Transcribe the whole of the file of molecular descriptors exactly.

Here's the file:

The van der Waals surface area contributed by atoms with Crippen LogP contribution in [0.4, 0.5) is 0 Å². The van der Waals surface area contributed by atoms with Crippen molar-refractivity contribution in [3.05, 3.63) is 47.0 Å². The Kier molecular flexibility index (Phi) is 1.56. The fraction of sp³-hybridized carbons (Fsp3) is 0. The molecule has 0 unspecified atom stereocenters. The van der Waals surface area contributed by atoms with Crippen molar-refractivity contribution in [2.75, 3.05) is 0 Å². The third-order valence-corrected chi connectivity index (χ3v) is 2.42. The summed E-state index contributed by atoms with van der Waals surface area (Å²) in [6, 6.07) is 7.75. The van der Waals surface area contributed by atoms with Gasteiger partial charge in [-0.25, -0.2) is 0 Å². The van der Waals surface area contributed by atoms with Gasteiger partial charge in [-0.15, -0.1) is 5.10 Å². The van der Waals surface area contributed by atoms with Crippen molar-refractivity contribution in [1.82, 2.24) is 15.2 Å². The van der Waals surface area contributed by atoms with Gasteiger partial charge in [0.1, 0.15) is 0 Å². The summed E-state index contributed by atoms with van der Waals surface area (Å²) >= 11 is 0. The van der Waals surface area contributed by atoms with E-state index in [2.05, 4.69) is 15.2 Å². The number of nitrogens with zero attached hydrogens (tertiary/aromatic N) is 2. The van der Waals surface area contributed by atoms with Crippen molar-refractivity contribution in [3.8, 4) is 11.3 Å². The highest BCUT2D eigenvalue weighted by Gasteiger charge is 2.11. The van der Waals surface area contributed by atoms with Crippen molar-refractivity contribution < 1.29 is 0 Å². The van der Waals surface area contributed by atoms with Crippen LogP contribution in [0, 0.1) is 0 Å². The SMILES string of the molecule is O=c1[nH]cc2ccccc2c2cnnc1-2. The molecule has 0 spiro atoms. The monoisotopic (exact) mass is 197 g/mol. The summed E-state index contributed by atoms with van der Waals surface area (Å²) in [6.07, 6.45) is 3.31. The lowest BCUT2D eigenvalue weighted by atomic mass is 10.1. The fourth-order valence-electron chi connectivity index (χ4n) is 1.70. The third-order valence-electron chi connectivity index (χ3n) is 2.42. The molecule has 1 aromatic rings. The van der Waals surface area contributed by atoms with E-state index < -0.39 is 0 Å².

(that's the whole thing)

The van der Waals surface area contributed by atoms with Crippen LogP contribution in [0.4, 0.5) is 0 Å². The van der Waals surface area contributed by atoms with Crippen molar-refractivity contribution in [3.05, 3.63) is 47.0 Å². The Kier molecular flexibility index (Phi) is 1.56. The fraction of sp³-hybridized carbons (Fsp3) is 0. The molecule has 0 unspecified atom stereocenters. The van der Waals surface area contributed by atoms with Crippen molar-refractivity contribution in [2.75, 3.05) is 0 Å². The third-order valence-corrected chi connectivity index (χ3v) is 2.42. The summed E-state index contributed by atoms with van der Waals surface area (Å²) in [6, 6.07) is 7.75. The van der Waals surface area contributed by atoms with Gasteiger partial charge in [-0.25, -0.2) is 0 Å². The van der Waals surface area contributed by atoms with Gasteiger partial charge in [-0.15, -0.1) is 5.10 Å². The van der Waals surface area contributed by atoms with Crippen molar-refractivity contribution in [1.82, 2.24) is 15.2 Å². The van der Waals surface area contributed by atoms with Gasteiger partial charge in [0.1, 0.15) is 0 Å². The summed E-state index contributed by atoms with van der Waals surface area (Å²) >= 11 is 0. The van der Waals surface area contributed by atoms with E-state index in [2.05, 4.69) is 15.2 Å². The number of nitrogens with zero attached hydrogens (tertiary/aromatic N) is 2. The van der Waals surface area contributed by atoms with Crippen molar-refractivity contribution in [3.8, 4) is 11.3 Å². The highest BCUT2D eigenvalue weighted by Gasteiger charge is 2.11. The van der Waals surface area contributed by atoms with Crippen molar-refractivity contribution < 1.29 is 0 Å². The van der Waals surface area contributed by atoms with Crippen LogP contribution in [0, 0.1) is 0 Å². The SMILES string of the molecule is O=c1[nH]cc2ccccc2c2cnnc1-2. The molecule has 0 spiro atoms. The monoisotopic (exact) mass is 197 g/mol. The summed E-state index contributed by atoms with van der Waals surface area (Å²) in [6.07, 6.45) is 3.31. The lowest BCUT2D eigenvalue weighted by atomic mass is 10.1. The fourth-order valence-electron chi connectivity index (χ4n) is 1.70. The third-order valence-electron chi connectivity index (χ3n) is 2.42. The molecule has 1 aromatic rings. The van der Waals surface area contributed by atoms with E-state index < -0.39 is 0 Å².